The slave owners within the ACS supported this plan because they felt
threatened by capitalist expansion at the expense of the slavocracy.
They also wanted to deny the future freed slaves their democratic rights to land, education and rights enjoyed by a majority of whites inside the U.S.

In the 1920s, the Firestone Company bought land from the Liberian
government at a measly 6 cents an acre in order to loot the sap from the timber to create rubber. Firestone had pledged to build roads, bridges and other infrastructure in Liberia in exchange for a $5-million loan taken out by the Liberian government under U.S. pressure. The roads built by Firestone benefited their own infrastructure, not the people of Liberia. The loan officially began the indebtedness of Liberia to the U.S. Firestone became the world's largest rubber plantation owner due to its super-exploitation and plunder of Liberia's resources and its people.

In 2001, following thousands of layoffs, Firestone paid Liberian rubber tappers starvation wages of less than $3 an hour and violently denied these wage slaves the right to unionize.

Despite almost $1 billion in U.S. aid since 1847, Liberia suffers from
85-percent unemployment because of its lack of economic development. The annual average income per person is less than $100. One out of every three Liberian children under the age of five suffers from extreme malnutrition. Cholera, malaria and starvation are at epidemic levels due to lack of food, running water and preventive health care.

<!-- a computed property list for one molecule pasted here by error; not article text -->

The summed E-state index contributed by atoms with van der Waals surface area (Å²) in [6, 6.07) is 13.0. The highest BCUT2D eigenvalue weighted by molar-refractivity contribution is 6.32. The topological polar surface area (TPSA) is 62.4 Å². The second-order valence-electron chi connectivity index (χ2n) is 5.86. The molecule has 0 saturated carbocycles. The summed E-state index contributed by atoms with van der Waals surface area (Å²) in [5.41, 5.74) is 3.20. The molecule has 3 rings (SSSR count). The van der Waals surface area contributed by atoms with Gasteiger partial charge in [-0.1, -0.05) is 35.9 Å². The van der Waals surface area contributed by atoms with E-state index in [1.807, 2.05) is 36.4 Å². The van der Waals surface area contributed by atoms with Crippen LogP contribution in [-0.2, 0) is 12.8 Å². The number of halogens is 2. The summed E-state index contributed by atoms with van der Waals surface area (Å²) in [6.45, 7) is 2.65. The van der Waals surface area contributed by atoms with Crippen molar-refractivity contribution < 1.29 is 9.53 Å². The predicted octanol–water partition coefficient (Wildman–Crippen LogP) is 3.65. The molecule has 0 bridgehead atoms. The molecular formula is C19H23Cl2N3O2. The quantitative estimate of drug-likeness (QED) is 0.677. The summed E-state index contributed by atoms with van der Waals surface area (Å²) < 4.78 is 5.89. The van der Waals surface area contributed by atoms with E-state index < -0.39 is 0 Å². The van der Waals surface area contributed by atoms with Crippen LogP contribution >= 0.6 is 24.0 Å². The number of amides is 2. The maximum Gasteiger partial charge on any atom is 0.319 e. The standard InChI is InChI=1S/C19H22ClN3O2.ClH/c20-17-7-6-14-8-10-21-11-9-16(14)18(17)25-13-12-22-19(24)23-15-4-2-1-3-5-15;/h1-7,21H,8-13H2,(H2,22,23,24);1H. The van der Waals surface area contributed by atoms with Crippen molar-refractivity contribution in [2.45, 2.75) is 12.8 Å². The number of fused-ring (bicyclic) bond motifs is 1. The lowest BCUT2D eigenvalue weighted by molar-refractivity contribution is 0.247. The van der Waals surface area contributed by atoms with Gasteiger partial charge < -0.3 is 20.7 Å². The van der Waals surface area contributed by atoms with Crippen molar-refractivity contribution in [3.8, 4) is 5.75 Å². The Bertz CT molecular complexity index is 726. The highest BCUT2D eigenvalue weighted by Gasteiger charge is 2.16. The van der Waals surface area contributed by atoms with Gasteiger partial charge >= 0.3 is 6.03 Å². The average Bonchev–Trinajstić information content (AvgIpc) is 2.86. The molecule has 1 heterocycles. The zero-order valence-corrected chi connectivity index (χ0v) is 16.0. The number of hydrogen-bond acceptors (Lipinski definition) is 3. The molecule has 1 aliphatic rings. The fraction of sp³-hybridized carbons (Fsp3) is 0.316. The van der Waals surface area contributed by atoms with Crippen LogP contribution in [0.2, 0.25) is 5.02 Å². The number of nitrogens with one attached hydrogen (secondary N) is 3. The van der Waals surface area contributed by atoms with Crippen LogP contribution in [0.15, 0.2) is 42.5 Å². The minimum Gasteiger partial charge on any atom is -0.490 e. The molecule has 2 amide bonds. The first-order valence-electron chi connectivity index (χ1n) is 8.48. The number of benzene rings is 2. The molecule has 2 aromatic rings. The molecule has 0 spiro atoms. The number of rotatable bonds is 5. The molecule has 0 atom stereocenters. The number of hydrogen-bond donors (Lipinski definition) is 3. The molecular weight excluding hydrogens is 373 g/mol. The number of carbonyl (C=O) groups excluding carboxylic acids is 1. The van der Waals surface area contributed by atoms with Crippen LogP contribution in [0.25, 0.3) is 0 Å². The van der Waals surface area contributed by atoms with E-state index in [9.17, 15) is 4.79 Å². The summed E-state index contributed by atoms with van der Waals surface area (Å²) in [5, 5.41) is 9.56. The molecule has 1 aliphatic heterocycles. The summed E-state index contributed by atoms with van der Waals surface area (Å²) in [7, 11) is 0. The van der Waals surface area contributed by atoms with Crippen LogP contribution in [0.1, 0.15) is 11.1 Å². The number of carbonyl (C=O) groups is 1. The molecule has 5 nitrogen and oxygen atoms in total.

While the people of the U.S. and the world support the aspirations of
the Liberian people to bring an end to the terrible civil war, Bush and the Pentagon do not share those aspirations. His administration's
motives lie in supporting the interests of the transnational
corporations and banks who want to continue to profit off the tremendous mineral wealth of Africa--especially untapped oil reserves found in the Gulf of Guinea, in close proximity to Liberia. This is the real reason why the Marines are off the Liberian coast.

Civil wars are not caused by one or two individuals vying for political power--the way Taylor is so crudely portrayed in the imperialist media.

Civil wars are rooted in decades of capitalist economic pillage and
exploitation that has encouraged artificial social divisions, along with real misery and suffering.

This is true for Liberia and throughout much of Africa.

The Liberian people owe billions of dollars to the imperialist banks for a debt not of their making or choosing. It is the banks, along with the U.S. corporations, that should be paying the Liberian people billions of dollars in long overdue reparations to help them achieve economic development and lay the basis for realizing true independence and sovereignty.

- END -

(Copyright Workers World Service: Everyone is permitted to copy and
distribute verbatim copies of this document, but changing it is not
allowed. For more information contact Workers World, 55 W. 17 St., NY,
NY 10011; via e-mail: ww (at) Subscribe wwnews-
on (at) Unsubscribe wwnews-off (at) Support the
voice of resistance